Balkan Tensions Persist, SACEUR Says
By Linda D. Kozaryn
American Forces Press Service
WASHINGTON, Dec. 10, 1999 Trouble in the Balkans may not be over, according to U.S. Army Gen. Wesley Clark. Four years after NATO forces first crossed the Sava River Bridge to enter the Balkans, NATO's supreme allied commander says regional tensions persist.
At a Dec. 9 Pentagon press conference, Clark highlighted growing tension in Montenegro and recapped NATO's progress to date in restoring stability in Bosnia and Kosovo. SFOR, NATO's stabilization force of 30,000, is deployed in Bosnia and KFOR, made up of 43,000 international forces, is deployed in Kosovo.
New trouble is brewing in nearby Montenegro, a pro-Western Yugoslav republic, south of Bosnia and west of Kosovo. In a move toward independence, the republic has taken steps to split from Serbia, Yugoslavia's larger republic.
Montengro's president, Milo Djukanovic, "is doing as much as he can do to democratize and westernize Montenegrin institutions," Clark said. "He is trying to better the lot of his people." Djukanovic has declared the deutsche mark as an alternative currency and taken other steps to help Montenegro develop its economy for the benefit of his people, Clark noted.
Yugoslav President Slobodan Milosevic has responded with pressures, intimidation and most recently, with military action. The Serb leader sent armed troops to seize control of the Montenegro's main airport. Yugoslav military trucks blocked the runway at Podgorica, Dec. 8, and troops took over the control tower, banning all flights.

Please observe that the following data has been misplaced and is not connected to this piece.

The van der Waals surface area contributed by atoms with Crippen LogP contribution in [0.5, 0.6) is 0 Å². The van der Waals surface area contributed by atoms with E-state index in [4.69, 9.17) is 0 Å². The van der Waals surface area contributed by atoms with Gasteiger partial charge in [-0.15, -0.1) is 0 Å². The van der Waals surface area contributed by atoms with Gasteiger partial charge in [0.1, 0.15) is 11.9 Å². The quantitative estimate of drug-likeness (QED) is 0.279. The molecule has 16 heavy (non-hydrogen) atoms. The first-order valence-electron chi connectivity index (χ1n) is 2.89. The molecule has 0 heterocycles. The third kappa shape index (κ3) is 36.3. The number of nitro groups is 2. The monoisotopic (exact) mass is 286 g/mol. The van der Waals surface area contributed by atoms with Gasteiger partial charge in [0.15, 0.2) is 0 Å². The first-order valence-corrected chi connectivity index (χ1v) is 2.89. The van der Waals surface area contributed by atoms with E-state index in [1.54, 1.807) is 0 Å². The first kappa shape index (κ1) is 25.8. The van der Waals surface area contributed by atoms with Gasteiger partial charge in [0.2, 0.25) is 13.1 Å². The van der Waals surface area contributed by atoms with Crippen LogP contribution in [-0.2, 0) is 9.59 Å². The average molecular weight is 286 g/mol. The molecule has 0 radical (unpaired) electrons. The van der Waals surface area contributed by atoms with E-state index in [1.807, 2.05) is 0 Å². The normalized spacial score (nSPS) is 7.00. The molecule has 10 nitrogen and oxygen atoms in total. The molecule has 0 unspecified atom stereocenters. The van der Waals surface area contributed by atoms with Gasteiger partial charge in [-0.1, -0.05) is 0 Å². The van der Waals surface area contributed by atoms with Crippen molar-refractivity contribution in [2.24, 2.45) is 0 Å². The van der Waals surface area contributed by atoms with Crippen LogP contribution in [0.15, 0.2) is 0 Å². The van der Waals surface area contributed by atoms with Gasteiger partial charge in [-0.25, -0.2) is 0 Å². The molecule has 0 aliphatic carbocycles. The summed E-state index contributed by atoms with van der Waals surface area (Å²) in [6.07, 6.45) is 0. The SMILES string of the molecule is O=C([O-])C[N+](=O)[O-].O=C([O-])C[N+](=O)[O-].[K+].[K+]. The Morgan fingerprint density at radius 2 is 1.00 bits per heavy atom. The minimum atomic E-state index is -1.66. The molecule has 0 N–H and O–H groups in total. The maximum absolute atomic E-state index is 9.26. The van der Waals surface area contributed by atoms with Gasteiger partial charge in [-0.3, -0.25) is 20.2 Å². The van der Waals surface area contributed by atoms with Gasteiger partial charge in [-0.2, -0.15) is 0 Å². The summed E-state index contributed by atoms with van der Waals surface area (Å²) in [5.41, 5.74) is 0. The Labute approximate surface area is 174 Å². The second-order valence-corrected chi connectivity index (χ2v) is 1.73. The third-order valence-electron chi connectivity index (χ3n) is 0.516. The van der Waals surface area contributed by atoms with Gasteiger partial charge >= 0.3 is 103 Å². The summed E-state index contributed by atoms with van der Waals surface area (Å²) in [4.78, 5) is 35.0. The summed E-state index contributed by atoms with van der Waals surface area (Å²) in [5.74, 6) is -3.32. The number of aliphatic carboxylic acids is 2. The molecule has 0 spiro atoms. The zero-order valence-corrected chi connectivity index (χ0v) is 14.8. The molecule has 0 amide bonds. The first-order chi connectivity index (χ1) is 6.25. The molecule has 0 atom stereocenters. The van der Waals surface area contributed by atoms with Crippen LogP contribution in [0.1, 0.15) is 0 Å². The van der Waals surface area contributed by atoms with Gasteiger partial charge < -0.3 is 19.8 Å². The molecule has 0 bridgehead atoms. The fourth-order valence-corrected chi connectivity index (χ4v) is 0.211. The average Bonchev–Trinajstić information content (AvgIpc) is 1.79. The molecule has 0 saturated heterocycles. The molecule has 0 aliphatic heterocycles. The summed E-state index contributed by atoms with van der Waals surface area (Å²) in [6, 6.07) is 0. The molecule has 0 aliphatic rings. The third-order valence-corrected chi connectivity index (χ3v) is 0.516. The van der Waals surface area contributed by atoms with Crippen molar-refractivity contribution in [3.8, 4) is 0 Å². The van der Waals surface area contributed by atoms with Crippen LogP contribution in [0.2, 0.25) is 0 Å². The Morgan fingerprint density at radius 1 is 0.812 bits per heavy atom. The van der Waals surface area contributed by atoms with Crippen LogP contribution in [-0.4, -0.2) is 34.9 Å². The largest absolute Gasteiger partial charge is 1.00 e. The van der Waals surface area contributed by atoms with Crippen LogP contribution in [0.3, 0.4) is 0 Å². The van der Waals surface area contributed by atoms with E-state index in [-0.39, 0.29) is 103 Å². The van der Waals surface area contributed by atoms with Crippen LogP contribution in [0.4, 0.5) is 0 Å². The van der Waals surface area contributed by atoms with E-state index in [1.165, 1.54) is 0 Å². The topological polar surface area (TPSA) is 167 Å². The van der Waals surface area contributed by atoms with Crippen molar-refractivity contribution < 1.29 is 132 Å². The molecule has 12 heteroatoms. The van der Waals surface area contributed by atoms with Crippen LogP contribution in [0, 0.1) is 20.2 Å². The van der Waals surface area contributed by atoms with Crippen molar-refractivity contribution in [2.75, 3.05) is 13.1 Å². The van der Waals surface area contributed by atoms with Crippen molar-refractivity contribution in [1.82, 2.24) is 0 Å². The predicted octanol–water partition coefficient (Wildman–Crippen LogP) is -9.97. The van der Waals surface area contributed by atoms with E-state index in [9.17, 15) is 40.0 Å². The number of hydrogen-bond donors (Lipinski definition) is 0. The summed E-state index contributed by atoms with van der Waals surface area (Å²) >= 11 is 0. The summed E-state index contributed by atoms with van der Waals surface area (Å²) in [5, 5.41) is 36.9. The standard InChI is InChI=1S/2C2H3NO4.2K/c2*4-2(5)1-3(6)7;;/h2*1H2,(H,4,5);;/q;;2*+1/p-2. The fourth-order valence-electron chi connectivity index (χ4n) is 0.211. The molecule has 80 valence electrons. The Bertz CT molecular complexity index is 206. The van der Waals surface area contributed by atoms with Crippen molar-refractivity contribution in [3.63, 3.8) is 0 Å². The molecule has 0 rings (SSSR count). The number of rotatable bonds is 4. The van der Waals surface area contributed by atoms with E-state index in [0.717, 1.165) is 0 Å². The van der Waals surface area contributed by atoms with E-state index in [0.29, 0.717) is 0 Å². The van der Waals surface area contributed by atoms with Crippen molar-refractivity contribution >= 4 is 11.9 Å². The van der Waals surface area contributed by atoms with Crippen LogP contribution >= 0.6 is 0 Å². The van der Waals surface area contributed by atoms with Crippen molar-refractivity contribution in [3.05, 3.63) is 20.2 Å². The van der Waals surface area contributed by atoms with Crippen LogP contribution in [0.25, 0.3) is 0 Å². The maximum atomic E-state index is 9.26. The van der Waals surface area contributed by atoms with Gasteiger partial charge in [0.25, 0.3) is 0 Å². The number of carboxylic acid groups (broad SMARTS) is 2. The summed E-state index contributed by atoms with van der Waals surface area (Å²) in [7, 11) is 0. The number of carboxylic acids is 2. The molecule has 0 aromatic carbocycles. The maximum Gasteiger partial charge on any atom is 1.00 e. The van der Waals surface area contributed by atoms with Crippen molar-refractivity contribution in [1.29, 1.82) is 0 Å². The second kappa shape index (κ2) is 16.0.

"The situation is very tense in Montenegro," Clark declared. The airport incident "certainly sent a message," and "is indicative of the tensions and potential instability in that region," he said.
"We are seeing a whole series of low-level but worrisome developments as we watch the pattern of Serb activities in this area," Clark added. ""We are watching this very closely. We don't pretend to know what Mr. Milosevic's final intent is."
"It's been made very clear to Mr. Milosevic that he should not, and must not, interfere in the Montenegrin processes," Clark said. The general would not discuss any NATO planning that may or may not have been done in response to these developments.
Switching to Bosnia, Clark said most of the military tasks have been done, but not sustained, and civil implementation tasks have not been completed. "The military can't do the civil implementation tasks," the commander noted, "but the civil tasks can't be done without the secure environment the military provides."
Clark described military stability in Bosnia as "good." The Dayton accord divided the country into two entities, the Serb-dominated Republic of Srpska and the Bosniak (Muslim)/Croat-popluated Federation. Armed forces from both entities are now working together in a more cooperative manner than ever before, Clark said. "They just agreed on a 15 percent reduction in their armed forces, and the initial reductions toward that have been taken," he noted.
"Remarkable progress" has been made in the area of minority refugee returns, Clark added. "We've had about 60,000 return this year. It's a 40 percent increase over where we were in the past."
Individual, spontaneous refugee returns are underway, Clark explained. Stabilization force troops serve as observers and people now feel secure enough to return to their homes and get on with normal life four years after the peace accord was signed. "This is a real indicator of progress," Clark said.
NATO forces have taken 28 war criminals under detention and more have surrendered. Police reforms have been made, but there are still public security problems. Elections have been held, but difficulties remain in some of the hard-line part connections with other states and other elements.